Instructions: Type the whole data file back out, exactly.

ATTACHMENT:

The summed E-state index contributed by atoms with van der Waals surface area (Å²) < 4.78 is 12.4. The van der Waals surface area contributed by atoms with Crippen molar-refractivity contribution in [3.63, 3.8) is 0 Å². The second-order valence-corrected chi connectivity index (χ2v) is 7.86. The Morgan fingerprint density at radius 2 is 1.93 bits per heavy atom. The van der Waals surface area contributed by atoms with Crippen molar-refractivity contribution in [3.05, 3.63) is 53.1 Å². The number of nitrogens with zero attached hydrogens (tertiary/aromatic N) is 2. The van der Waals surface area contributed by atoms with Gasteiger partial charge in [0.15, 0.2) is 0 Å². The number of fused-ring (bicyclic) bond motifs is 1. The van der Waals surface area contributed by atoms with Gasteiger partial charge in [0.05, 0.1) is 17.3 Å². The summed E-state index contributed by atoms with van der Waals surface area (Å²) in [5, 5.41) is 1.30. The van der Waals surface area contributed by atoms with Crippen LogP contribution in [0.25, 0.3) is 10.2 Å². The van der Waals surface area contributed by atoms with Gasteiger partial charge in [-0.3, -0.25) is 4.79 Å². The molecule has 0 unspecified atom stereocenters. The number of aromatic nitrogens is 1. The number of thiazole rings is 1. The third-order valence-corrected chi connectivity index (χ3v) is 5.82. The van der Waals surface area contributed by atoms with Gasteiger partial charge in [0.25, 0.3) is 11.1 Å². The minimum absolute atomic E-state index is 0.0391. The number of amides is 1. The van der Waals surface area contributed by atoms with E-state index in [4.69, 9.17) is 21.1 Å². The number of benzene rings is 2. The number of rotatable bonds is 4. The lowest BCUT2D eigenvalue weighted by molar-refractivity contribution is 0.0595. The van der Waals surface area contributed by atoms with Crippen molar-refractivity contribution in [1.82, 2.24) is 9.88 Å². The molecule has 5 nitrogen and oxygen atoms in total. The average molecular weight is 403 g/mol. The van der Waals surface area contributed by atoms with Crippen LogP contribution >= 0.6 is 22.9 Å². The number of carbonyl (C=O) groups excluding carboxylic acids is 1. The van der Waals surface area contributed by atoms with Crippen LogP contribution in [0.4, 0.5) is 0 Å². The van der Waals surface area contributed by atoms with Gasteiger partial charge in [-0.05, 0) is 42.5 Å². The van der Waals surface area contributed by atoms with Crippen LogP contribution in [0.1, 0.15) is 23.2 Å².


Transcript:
The summed E-state index contributed by atoms with van der Waals surface area (Å²) < 4.78 is 12.4. The van der Waals surface area contributed by atoms with Crippen molar-refractivity contribution in [3.63, 3.8) is 0 Å². The second-order valence-corrected chi connectivity index (χ2v) is 7.86. The Morgan fingerprint density at radius 2 is 1.93 bits per heavy atom. The van der Waals surface area contributed by atoms with Crippen molar-refractivity contribution in [3.05, 3.63) is 53.1 Å². The number of nitrogens with zero attached hydrogens (tertiary/aromatic N) is 2. The van der Waals surface area contributed by atoms with Gasteiger partial charge in [0.15, 0.2) is 0 Å². The number of fused-ring (bicyclic) bond motifs is 1. The van der Waals surface area contributed by atoms with Gasteiger partial charge in [0.05, 0.1) is 17.3 Å². The summed E-state index contributed by atoms with van der Waals surface area (Å²) in [5, 5.41) is 1.30. The van der Waals surface area contributed by atoms with Crippen LogP contribution in [0.25, 0.3) is 10.2 Å². The van der Waals surface area contributed by atoms with Gasteiger partial charge in [-0.3, -0.25) is 4.79 Å². The molecule has 0 unspecified atom stereocenters. The number of aromatic nitrogens is 1. The number of thiazole rings is 1. The third-order valence-corrected chi connectivity index (χ3v) is 5.82. The van der Waals surface area contributed by atoms with Gasteiger partial charge in [0.25, 0.3) is 11.1 Å². The minimum absolute atomic E-state index is 0.0391. The number of amides is 1. The van der Waals surface area contributed by atoms with E-state index in [4.69, 9.17) is 21.1 Å². The number of benzene rings is 2. The number of rotatable bonds is 4. The lowest BCUT2D eigenvalue weighted by molar-refractivity contribution is 0.0595. The van der Waals surface area contributed by atoms with Crippen molar-refractivity contribution in [1.82, 2.24) is 9.88 Å². The molecule has 5 nitrogen and oxygen atoms in total. The average molecular weight is 403 g/mol. The van der Waals surface area contributed by atoms with Crippen LogP contribution >= 0.6 is 22.9 Å². The number of carbonyl (C=O) groups excluding carboxylic acids is 1. The van der Waals surface area contributed by atoms with Crippen LogP contribution in [0.4, 0.5) is 0 Å². The van der Waals surface area contributed by atoms with Gasteiger partial charge in [-0.05, 0) is 42.5 Å². The van der Waals surface area contributed by atoms with Crippen LogP contribution in [0.1, 0.15) is 23.2 Å².